Courtesy of PdMA, here are four tips regarding electric motor testing:
Click the tip title to expand.
[toggle state=”closed” title=”High Inductance on a DC Armature? “] During testing if DC armature inductance values are higher than expected, when compared to previous tests or like motors, stop what you are doing and re-evaluate the circuit under test for energized equipment. Occasionally we get reports of the DC field being left energized. An energized DC field will have a dramatic influence on the DC armature readings. [/toggle]
[toggle state=”closed” title=”Failure Criteria“] When developing a testing program, it is imperative to define “failure” criteria for each component to be tested. For example, a “Voltage Failure” can be defined as a system voltage that exceeds upper or lower boundaries. A 480 Volt system may have failure points of +/- 5% (504V/456V respectively), which, if exceeded, constitutes a “Voltage Failure”. Although typical components such as voltage, current, % imbalance, etc. are considered, any system parameter being measured that is determined to be value added should have “failure criteria” defined. For online analysis, some of these may be Total Harmonic Distortion (THD), Harmonic Voltage Factor, Power Factor, etc. For offline analysis, some parameters that may be considered for failure criteria are: Capacitance-to-ground (CTG), Resistance-to-ground (RTG), winding or system resistance, etc. The PdMA MCEGold software establishes default alarm set-points for the failure criteria of each measured value. Remember though, MCEGold allows you to adjust these values as necessary to better fit your applications and failure criteria. [/toggle]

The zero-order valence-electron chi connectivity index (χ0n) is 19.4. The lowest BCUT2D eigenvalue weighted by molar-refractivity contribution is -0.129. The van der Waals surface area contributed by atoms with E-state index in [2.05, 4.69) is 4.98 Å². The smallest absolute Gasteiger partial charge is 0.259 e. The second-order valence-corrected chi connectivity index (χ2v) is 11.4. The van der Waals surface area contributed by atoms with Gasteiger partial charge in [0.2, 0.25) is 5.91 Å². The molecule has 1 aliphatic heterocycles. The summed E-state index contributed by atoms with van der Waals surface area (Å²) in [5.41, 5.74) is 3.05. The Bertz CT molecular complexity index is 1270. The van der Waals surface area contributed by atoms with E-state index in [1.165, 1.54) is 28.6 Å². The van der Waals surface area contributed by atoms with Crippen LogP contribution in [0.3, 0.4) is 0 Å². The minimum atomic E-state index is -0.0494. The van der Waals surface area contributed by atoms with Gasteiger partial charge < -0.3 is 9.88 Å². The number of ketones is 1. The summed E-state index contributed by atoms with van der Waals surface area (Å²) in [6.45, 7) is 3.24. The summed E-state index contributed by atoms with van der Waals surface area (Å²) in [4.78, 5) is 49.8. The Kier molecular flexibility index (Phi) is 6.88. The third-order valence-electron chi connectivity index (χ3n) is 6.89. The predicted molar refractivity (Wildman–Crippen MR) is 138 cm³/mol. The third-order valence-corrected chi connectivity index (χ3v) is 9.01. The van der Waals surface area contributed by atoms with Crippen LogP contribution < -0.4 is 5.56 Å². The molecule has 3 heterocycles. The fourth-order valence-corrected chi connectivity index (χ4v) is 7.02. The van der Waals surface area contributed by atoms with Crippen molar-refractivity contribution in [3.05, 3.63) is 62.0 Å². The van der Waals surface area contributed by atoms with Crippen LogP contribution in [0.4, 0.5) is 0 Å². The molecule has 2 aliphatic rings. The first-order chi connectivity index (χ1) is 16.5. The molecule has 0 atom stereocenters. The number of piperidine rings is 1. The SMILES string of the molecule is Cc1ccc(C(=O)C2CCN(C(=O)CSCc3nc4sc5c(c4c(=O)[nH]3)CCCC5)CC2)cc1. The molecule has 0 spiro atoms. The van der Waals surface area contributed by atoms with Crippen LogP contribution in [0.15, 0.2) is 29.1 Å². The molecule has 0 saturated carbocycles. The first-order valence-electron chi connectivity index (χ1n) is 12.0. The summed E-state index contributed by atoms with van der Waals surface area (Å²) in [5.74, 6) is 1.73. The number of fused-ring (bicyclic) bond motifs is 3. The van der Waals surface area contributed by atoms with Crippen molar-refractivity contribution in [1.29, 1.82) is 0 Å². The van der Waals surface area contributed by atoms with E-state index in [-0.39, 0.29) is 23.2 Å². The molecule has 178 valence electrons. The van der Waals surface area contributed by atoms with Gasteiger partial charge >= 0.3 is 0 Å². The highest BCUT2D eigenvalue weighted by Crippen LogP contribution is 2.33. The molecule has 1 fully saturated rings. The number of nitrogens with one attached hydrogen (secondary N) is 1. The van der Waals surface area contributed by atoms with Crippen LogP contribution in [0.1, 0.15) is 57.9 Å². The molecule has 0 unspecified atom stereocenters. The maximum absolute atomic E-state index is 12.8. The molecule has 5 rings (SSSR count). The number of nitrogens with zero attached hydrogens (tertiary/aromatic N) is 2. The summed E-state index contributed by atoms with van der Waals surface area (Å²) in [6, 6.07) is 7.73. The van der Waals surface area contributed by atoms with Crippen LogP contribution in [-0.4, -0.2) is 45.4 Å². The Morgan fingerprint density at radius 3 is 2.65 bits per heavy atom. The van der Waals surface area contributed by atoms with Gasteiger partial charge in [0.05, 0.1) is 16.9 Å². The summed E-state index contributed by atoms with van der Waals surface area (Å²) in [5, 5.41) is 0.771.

[toggle state=”closed” title=”Tools vs. Solutions “] Sometimes predictive maintenance technologies are used as tools, not always solutions. By definition a Tool is a device that aids in accomplishing a task, whereas a Solution is an action or process in solving a problem. Problems will arise, and the earlier the problematic condition is identified the less expensive it is to correct. The question then is whether or not the tool identifies the problem. Tools can perform tasks but if the person using the tool is not solution oriented then the data derived from the tool will not be utilized properly to prevent a future catastrophic failure within the plant. Establishing an education plan and building a data analysis and communication process around a predictive tool can turn the tool into a solution. Applying this strategy creates a proactive culture within the plant and combined with operational, design, procurement, installation, and storage practices ensures the success of the plant. [/toggle]
[toggle state=”closed” title=”Check Your Current Probes Before Testing! “] When performing Motor Current Signature Analysis you must verify that you are using the correct probes for the application, verify the software being used has the proper probe settings, and verify the probes are in the proper setting and direction. One component of test data to look at when analyzing current signature is current imbalance. Depending on the trend characteristics and load level, an increasing current imbalance on any of the phases may indicate early stages of stator problems such as: Improper Stator Winding, Shorted Stator Turns, Shorted Stator Laminations, or High Resistance winding connections. When this occurs, a closer inspection of the motor history may be necessary along with additional off-line test data to determine the severity. [/toggle]
You are invited to submit an Electrical Motor Testing Tip of your own and receive a free PdMA mug or hat if we publish it. Contact Lou .